Important Wildlife, Access Funding Source Endangered
Putting the “sub” in subcommittee, a U.S. House of Representatives panel has introduced a budget that zeros out an important funding source for wildlife conservation in the Northwest and elsewhere, one that is supported not through tax dollars but rather dedicated revenues from oil and gas royalties.
The House Interior Appropriations Subcommittee’s proposed 2014 not-spending plan kiboshes the Land and Water Conservation Fund, a move that drew immediate ire from sportsmen and lands advocates.
“The Land and Water Conservation Fund is essential for all sportsmen and women who rely on access to the outdoors for hunting and fishing,” said Barry Nilson, Eastern Washington regional director of the Rocky Mountain Elk Foundation, in a press release. “This bill violates a promise made to the American people to protect our outdoor legacy for future generations.”
“LWCF has been one of the most important and effective conservation tools for Washington state and cutting all spending for it would be a real disservice to a public which has time and time again voiced its support for federal, state, and local land conservation,” added Frances Dinger at the Washington Wildlife and Recreation Program by email.
WDFW assistant director Joe Stohr noted that two “significant examples” of the funding’s use in Washington include acquisition of parts of the Colockum and L.T. Murray Wildlife Areas in Kittitas County.
It would also affect the U.S. Fish & Wildlife Service’s budget, how much money it can give to states through its Wildlife Grants program (a source for Washington wolf funding), impact creation of new wildlife refuges and waterfowl conservation, according to sportsman Ben Lamb in a blog on Outdoor Life today.
In calling for sportsmen to contact their U.S. representatives, he points to the economic impact of hunting and angling:
Don’t get me wrong; I’m all for a balanced budget. But cutting programs that are guaranteed to put money in the bank for small businesses, outdoor manufacturers and keeps our American heritage of public hunting and fishing especially on public lands is simply the House subcommittee cutting off their nose to spite their face.
The $900 million that otherwise goes into the account annually would be spent other ways.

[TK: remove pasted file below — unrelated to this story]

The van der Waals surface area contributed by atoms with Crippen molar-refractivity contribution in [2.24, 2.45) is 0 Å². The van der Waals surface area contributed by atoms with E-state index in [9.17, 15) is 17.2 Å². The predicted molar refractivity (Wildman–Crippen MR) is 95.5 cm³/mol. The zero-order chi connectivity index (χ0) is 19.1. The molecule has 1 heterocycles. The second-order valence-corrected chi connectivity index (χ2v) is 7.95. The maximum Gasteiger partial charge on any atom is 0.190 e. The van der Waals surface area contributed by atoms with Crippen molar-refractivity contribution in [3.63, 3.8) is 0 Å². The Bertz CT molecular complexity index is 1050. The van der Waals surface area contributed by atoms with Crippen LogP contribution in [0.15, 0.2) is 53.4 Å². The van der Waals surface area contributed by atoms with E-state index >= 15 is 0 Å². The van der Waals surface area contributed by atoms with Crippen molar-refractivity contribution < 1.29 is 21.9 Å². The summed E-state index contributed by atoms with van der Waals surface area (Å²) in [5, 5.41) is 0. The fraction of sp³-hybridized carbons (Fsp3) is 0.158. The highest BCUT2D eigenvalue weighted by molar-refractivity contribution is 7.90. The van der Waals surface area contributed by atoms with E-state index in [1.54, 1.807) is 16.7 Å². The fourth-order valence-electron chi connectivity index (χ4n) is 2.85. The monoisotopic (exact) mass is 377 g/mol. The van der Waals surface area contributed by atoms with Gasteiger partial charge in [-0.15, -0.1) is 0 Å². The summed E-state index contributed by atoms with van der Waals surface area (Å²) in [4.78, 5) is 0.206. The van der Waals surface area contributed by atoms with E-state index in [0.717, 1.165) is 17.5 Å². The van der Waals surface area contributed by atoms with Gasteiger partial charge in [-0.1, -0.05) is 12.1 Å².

“This is a difficult budget year, and this bill reflects the extraordinarily hard choices needed to maintain critical investments and services for local communities,” said House Appropriations Chairman Hal Rogers in a press release. “In order to do more with less, the legislation seeks to protect vital programs that directly affect the safety and well-being of Americans, while dramatically scaling back lower-priority, or ‘nice-to-have’ programs.”
Yes, to a degree some of this is worst-casing, but if it does come to pass, it will push back the proposed purchase of $3.5 million worth of conservation easements in the Klickitat Canyon that would protect riparian areas and keep a working forest working, and a $3 million plan to buy development rights to Merrill and Ring’s Pysht Coastal Forest in the Strait of Juan de Fuca, according to Dinger.
Over its 50 years, the program has done a lot of good for wildlife, habitat and sportsmen. Dinger pointed to several more examples in the Evergreen State:
“Protecting the Wenatchee National Forest where hunters and anglers can have access to big-game hunting and river, stream, and lake fishing opportunities in a scenic back-country setting.
“Olympic National Forest offers opportunities for both saltwater and freshwater fishing within the same area.
“Turnbull National Wildlife Refuge offers great waterfowl hunting opportunities and habitat restoration work there ensures hunters will continue to see healthy wildlife populations for years to come.
“Dozens of boat launches and trails across the state to increase access to wilderness area for anglers, hunters, hikers, and campers.
“Habitat restoration work enabled by LWCF protects migratory pathways for ungulates and many other birds and animals that are essential for maintaining healthy, huntable herds and flocks. Watershed restoration protects everyone’s water while also supporting healthy fish populations in the Columbia River, the Puget Sound, and statewide. Without these investments, wildlife would not thrive and sportsmen and outdoor businesses would suffer.”
Defunding would be “devastating for Washington and the nation,” Dinger said in an email.
The good news is that there’s a bill in the Senate that fully funds the Land and Water Conservation Fund, one that is sponsored by both Oregon Senators, many Western Democrats and South Carolina Republican Lindsey Graham.
That said, wildlife habitat and conservation should not be political. All Americans feel strongly about the importance of that.